Rediscovering Los Angeles — A Japanese Garden

Feb. 17, 1936, Rediscovering Los Angeles

Feb. 17, 1936: I think this may be my favorite entry so far. Times artist Charles Owens and columnist Timothy Turner visit a Japanese flower shop on San Pedro Street north of 1st Street, which was converted by Toyo Y. Maeda from a garage and parking lot.

Enter a hidden garden of a size and beauty that makes us say “Oh!” It is a completely Japanese garden with miniature landscaping in large plats or little flower boxes one can pick up; with miniature bridges over imaginary streams, a Shinto shrine in the corner — an apparently accidental yet carefully studied arrangement of flora in profusion…

Traffic cannot be seen or heard, for the walls keep the sound out. You can stand there right in the heart of old Los Angeles, with streetcars and motor trucks jammed on all sides, and hear birds sing and look up at the blue square of sky and write  a poem or chew gum meditatively — commune with nature according to your desires.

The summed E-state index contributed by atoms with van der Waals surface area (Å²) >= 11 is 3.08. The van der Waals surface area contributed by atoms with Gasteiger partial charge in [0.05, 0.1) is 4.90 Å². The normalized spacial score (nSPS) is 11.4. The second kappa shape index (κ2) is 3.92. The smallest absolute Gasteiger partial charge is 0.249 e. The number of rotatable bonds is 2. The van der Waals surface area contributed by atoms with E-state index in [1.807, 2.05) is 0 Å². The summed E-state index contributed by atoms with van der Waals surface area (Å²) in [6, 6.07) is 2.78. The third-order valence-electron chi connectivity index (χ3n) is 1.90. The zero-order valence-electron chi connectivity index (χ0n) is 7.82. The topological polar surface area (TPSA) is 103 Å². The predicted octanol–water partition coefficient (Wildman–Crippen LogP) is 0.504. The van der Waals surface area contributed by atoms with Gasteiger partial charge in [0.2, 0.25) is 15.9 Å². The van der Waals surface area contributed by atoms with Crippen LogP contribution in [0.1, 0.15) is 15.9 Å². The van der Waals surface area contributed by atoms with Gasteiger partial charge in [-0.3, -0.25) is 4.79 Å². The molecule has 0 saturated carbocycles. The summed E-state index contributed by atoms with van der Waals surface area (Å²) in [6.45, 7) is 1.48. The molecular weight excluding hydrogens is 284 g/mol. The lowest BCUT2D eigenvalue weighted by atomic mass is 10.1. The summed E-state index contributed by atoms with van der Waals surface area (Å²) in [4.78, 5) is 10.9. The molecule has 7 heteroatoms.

San Pedro and 1st, Los Angeles, CA
San Pedro and 1st streets, via Google Street View.

Feb. 17, 1936, Rediscovering Los Angeles

About lmharnisch

I am retired from the Los Angeles Times
This entry was posted in 1936, Art & Artists, Downtown, Nuestro Pueblo and tagged , , , . Bookmark the permalink.

1 Response to Rediscovering Los Angeles — A Japanese Garden

  1. aryedirect says:

    Sad to see such tranquil beauty disappear in favor of chain link fences and concrete. I wonder if the garden was doomed after December 7, 1941 when hate-anything-Japanese propaganda became the norm.


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